I recently came across Could pulsars really act as "lighthouses" to help in interstellar travel?, asked a week ago. The author was trying to figure out if pulsars could be useful for interstellar FTL travel, because they could be used to find a craft's position; the answer was, of course, yes. I had some reservations, though. My main issue was that it seems, from an engineering standpoint, not very feasible. Here's my thought process:
- To be certain of successfully triangulating your position to a high degree of accuracy, you'd need to have probably half a dozen or more candidates to observe from any one location.
- Observing a pulsar isn't easy. The issue is that if you make a random jump out of hyperspace, you won't know where any pulsar should appear unless you can quickly determine a general location. This means that you'd need to do a lot of guessing, and essentially discover pulsars all over again.
- This in turn means that you'd need a large radio telescope, and that's not really easy to attach to a typical spacecraft. Optimally, the dish is over 100 meters in length.
Let's say that we overcome various other technical hurdles, and need to attach a 100-meter parabolic radio telescope (although I'm open to other designs, if you can make a very convincing argument otherwise) to an interstellar spacecraft, for the purposes of finding and monitoring pulsars for navigation. I'm concerned as to whether or not the telescope could survive sub-lightspeed travel for any extended period of time. By this I mean acceleration for perhaps two weeks to a speed of maybe $0.01c$, staying at constant speed for three months, then decelerating for two weeks. Propulsion would likely be from chemical rockets.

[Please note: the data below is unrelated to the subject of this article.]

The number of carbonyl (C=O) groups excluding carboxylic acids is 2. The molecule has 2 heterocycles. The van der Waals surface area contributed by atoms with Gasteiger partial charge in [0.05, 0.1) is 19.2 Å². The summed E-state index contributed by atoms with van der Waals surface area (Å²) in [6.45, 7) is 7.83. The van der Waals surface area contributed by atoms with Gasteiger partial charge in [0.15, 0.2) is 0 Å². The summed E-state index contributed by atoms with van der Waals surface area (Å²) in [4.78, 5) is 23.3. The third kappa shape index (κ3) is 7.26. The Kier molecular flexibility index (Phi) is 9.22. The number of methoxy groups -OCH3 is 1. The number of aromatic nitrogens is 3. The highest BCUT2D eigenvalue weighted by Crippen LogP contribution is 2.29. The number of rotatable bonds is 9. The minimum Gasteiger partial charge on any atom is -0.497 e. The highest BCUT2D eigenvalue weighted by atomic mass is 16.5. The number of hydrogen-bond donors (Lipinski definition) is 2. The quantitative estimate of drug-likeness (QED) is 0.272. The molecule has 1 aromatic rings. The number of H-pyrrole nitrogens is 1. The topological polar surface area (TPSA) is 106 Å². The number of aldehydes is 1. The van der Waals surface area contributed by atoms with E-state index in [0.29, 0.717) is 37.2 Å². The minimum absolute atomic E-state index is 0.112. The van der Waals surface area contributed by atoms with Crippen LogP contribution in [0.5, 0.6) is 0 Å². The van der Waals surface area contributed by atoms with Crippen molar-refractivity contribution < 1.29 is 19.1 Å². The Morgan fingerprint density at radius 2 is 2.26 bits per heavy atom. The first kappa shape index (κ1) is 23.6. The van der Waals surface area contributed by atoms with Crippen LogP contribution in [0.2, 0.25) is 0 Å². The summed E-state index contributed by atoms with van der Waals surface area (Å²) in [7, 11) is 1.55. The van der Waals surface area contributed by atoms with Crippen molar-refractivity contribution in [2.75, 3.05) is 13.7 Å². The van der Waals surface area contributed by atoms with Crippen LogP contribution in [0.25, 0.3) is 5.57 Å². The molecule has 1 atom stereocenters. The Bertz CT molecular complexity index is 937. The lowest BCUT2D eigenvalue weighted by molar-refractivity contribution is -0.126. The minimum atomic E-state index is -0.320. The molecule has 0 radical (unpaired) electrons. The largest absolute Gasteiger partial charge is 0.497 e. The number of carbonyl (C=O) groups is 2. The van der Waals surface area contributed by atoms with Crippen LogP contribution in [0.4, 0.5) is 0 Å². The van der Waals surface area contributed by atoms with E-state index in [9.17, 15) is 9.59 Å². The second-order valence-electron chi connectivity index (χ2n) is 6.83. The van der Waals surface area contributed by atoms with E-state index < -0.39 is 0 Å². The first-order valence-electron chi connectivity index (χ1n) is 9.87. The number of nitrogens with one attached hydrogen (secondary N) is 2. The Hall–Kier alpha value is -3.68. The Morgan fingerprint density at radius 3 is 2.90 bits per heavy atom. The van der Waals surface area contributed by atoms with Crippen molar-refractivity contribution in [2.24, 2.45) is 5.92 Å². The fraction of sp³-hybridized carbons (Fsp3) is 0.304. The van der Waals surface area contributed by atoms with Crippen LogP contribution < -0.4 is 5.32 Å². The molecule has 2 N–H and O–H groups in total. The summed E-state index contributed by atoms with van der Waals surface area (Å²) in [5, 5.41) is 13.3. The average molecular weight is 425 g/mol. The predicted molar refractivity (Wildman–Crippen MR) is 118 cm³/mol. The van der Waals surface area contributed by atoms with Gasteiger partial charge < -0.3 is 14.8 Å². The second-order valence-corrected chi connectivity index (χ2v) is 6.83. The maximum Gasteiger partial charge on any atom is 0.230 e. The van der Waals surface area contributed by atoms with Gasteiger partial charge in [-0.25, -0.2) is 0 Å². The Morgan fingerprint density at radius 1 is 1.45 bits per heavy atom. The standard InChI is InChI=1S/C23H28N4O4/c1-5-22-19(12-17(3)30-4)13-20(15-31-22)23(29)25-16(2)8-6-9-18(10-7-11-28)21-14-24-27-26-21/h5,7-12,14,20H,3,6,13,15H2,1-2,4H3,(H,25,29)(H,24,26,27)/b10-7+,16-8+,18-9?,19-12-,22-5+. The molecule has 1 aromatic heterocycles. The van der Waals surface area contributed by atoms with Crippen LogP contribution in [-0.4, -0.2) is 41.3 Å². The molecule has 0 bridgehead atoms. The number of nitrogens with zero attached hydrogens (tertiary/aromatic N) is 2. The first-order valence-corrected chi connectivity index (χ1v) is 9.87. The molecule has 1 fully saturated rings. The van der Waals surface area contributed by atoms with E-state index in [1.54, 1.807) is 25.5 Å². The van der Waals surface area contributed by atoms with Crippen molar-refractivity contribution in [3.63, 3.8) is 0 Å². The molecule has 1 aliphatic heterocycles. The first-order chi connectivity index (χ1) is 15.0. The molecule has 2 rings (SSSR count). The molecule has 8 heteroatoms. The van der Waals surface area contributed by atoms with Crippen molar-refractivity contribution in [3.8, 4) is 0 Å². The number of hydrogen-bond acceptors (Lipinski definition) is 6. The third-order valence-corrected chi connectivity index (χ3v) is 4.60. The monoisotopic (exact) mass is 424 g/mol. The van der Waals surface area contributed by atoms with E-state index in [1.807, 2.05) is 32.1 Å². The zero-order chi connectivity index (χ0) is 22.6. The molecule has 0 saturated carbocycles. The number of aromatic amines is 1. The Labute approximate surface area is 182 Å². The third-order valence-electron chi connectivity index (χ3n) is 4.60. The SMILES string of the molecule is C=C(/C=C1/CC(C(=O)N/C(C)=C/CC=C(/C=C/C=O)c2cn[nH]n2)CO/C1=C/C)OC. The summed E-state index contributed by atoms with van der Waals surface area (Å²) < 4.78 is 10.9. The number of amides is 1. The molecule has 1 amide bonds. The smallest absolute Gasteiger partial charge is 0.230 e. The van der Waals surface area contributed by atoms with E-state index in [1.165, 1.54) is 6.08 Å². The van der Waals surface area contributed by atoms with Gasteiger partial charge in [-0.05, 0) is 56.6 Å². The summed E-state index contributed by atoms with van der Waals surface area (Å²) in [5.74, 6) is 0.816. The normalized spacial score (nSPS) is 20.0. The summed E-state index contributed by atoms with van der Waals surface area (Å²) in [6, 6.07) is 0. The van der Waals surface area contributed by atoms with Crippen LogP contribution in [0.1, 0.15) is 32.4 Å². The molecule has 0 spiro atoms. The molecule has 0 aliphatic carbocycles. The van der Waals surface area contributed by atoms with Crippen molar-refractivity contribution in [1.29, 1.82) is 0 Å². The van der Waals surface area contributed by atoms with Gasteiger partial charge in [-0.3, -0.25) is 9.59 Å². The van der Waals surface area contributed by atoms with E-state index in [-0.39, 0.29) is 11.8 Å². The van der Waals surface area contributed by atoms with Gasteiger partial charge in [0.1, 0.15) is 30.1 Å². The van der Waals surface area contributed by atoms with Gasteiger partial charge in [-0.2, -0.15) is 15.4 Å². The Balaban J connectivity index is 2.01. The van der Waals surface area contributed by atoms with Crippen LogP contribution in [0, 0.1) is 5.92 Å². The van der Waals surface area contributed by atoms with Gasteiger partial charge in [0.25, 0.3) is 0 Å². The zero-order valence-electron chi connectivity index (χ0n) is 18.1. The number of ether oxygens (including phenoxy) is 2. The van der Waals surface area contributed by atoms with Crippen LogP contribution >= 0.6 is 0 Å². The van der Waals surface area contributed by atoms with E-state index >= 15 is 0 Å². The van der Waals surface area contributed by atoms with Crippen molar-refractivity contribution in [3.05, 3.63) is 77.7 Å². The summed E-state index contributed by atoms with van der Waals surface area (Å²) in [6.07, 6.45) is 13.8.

- Will the telescope survive the harsh conditions of space, including micrometeoroid impacts?
- Will there be any physical stresses from the motion of the ship that could damage it?
- Are there any other potential dangers to the telescope itself, and can they be overcome?
So far, nobody's actually addressed the original scenario in as much detail as I'd like. I'd love answers that do that; it's why I asked the question. However, I wouldn't be totally opposed to answers that suggest different but related options, such as using a different type of telescope, or using pulsars a different way. But you'd have to make a really good case for doing so, and you'd still have to justify that this option would survive the spaceflight.
My motivation for asking this is that I've considered using pulsars for this purpose in several stories, but I've always gotten hung up on how to solve this sort of problem.